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Stakeholder trust and holistic fishery sustainability assessments

Citation

Fleming, A and Ogier, E and Hobday, AJ and Thomas, L and Hartog, JR and Haas, B, Stakeholder trust and holistic fishery sustainability assessments, Marine Policy, 111 Article 103719. ISSN 0308-597X (2020) [Refereed Article]

Copyright Statement

Crown Copyright © 2019 Published by Elsevier Ltd. All rights reserved.

DOI: doi:10.1016/j.marpol.2019.103719

Abstract

Australia is considered world-leading in sustainable fisheries management. Despite this, public perceptions and trust in how fisheries are managed vary widely. Existing models of trust and community acceptance in extractive industries suggest transparently reporting on a wider range of sustainability issues than resource use and condition levels, or the status of target stocks in the case of fisheries, as a potential way to build public awareness and trust. Public perceptions of sustainability can be narrow or broad and related to different world views and perspectives about what is important. Here we investigate whether approaches such as Australia's conceptual ‘Healthcheck’ framework for fisheries sustainability reporting, could contribute to increasing public trust in fishery management. Interviews with 21 people who currently use (or would use) fisheries information in their professional work revealed interest in a wide range of sustainability issues and a desire for more easily accessible and trusted information. The interviews also revealed four common themes: Trust and distrust; Sustainability concerns and interpretations; Conflicts and values; and Fisheries information sources and knowledge gaps. These themes emphasise the need to take a broad view of sustainability and communication in fishery management, across the range of actors involved, to collaborate widely and build more engagement and relationships with the public in different forms. We use these findings to propose how the established model of trust and community acceptance of natural resource-based sectors could be applied to commercial fisheries and relate to other initiatives, such as the Sustainable Development Goals.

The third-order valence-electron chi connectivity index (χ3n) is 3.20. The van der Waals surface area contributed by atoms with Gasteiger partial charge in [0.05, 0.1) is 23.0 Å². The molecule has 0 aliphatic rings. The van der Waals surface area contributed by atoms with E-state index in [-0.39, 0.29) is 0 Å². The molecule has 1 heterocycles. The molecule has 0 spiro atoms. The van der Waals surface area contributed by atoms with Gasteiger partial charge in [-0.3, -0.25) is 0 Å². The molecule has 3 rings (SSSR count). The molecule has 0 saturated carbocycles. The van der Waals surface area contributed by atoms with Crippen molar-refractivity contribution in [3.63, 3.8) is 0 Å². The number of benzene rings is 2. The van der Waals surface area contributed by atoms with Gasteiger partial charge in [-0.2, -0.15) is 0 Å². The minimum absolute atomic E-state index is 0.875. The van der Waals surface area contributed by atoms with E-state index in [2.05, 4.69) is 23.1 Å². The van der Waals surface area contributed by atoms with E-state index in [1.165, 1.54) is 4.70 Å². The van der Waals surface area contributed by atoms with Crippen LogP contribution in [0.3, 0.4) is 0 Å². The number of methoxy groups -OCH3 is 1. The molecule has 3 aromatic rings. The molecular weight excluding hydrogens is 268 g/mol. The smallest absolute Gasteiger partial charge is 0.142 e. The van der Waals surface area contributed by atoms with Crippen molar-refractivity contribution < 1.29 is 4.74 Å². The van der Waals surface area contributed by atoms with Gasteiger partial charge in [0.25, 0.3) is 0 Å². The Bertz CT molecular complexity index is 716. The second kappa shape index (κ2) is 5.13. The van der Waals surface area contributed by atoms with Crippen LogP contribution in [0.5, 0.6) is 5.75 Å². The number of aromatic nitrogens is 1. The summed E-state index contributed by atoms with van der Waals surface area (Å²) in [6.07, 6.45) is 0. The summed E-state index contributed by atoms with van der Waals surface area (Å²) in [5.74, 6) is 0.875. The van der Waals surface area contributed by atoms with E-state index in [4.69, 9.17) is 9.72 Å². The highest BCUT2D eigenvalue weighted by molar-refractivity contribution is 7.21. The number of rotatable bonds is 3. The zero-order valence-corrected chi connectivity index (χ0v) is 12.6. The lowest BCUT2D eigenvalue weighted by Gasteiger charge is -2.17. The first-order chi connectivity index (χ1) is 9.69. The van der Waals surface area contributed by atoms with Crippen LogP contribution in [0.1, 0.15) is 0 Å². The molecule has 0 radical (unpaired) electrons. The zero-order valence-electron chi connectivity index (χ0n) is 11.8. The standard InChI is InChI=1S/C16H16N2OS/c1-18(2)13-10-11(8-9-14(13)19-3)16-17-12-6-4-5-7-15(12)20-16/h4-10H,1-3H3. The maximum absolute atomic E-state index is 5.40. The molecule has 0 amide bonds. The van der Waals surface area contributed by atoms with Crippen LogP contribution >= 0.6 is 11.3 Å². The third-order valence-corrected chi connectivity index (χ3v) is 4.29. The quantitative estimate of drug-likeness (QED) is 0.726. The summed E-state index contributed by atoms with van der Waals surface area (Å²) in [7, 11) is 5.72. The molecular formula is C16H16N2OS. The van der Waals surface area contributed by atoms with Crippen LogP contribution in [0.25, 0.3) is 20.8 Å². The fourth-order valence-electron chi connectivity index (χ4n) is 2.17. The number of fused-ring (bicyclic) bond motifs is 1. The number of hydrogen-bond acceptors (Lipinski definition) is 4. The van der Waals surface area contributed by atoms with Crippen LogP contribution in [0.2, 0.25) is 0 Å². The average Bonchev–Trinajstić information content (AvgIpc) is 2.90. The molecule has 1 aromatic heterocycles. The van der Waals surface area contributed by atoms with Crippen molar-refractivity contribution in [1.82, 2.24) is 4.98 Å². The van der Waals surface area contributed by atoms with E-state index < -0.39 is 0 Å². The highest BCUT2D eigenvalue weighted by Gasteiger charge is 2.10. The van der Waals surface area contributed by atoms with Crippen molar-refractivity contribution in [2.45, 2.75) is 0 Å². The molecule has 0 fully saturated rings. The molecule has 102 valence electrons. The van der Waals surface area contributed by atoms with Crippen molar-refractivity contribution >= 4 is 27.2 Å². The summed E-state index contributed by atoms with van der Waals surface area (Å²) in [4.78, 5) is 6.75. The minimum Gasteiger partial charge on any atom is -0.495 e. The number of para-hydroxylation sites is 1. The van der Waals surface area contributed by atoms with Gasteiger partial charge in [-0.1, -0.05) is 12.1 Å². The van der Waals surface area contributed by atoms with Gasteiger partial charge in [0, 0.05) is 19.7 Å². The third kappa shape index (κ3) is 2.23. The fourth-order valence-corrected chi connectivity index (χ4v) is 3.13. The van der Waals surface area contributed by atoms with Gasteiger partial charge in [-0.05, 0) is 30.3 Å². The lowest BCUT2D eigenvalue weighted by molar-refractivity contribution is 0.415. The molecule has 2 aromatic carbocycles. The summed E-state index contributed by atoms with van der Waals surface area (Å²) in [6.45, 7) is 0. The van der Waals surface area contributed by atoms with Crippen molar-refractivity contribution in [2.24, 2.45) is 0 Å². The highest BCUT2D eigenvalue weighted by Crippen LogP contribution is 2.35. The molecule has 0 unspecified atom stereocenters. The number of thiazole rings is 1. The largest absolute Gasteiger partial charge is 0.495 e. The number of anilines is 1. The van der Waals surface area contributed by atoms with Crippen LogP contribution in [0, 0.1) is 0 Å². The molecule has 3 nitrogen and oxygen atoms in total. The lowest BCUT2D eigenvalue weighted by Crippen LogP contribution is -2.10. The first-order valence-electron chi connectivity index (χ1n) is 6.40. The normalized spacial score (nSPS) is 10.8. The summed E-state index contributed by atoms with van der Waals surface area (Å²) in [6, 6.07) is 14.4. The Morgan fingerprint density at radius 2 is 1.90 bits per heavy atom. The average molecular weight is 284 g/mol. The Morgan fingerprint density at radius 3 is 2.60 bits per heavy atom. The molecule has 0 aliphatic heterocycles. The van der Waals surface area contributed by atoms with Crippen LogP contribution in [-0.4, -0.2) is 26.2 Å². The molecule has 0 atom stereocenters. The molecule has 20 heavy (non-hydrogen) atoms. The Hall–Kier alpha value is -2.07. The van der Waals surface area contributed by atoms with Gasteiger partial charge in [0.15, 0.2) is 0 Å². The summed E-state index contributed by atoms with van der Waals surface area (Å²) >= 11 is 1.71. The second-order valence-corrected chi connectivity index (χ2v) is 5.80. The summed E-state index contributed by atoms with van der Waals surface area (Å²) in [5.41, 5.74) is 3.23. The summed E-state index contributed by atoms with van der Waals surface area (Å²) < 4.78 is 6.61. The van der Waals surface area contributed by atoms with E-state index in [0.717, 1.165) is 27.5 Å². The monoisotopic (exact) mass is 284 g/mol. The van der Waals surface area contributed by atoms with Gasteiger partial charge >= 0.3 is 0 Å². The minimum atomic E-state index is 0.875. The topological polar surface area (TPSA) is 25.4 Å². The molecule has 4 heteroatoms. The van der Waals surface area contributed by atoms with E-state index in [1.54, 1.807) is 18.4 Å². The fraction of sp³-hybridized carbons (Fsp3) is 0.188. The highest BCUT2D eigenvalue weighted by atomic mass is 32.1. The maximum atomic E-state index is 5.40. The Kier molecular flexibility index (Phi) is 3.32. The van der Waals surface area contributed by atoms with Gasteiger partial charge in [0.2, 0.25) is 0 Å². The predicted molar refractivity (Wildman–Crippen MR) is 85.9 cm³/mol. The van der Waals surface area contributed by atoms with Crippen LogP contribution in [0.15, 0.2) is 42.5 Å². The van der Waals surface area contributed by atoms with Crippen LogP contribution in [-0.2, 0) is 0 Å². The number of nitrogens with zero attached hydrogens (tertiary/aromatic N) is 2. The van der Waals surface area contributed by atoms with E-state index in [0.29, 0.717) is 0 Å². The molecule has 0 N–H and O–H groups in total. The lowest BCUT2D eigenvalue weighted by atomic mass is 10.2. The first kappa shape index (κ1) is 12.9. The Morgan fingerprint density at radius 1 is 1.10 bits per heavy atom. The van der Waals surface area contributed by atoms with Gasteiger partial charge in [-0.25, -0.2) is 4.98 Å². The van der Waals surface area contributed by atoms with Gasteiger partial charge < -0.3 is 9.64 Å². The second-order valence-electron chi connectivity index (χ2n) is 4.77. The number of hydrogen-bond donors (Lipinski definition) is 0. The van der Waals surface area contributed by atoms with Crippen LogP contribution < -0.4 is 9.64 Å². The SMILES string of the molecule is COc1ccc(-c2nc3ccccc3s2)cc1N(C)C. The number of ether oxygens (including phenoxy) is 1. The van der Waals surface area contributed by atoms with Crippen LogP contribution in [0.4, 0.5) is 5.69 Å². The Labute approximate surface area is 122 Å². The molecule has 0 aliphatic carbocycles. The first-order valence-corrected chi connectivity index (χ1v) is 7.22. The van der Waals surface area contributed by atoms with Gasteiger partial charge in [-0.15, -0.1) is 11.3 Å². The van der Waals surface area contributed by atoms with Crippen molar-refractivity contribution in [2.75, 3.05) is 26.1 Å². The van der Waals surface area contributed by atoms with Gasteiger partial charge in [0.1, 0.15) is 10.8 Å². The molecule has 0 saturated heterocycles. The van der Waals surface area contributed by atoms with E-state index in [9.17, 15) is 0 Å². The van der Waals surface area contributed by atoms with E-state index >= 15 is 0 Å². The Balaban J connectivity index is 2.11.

Item Details

Item Type:Refereed Article
Keywords:marine governance, sustainable development goals, social license, social indicators, community acceptance
Research Division:Agricultural and Veterinary Sciences
Research Group:Fisheries Sciences
Research Field:Fisheries Management
Objective Division:Animal Production and Animal Primary Products
Objective Group:Fisheries - Wild Caught
Objective Field:Wild Caught Crustaceans (excl. Rock Lobster and Prawns)
UTAS Author:Fleming, A (Dr Aysha Fleming)
UTAS Author:Ogier, E (Dr Emily Ogier)
UTAS Author:Hobday, AJ (Dr Alistair Hobday)
UTAS Author:Haas, B (Miss Bianca Haas)
ID Code:136760
Year Published:2020
Deposited By:Sustainable Marine Research Collaboration
Deposited On:2020-01-17
Last Modified:2020-04-29
Downloads:0

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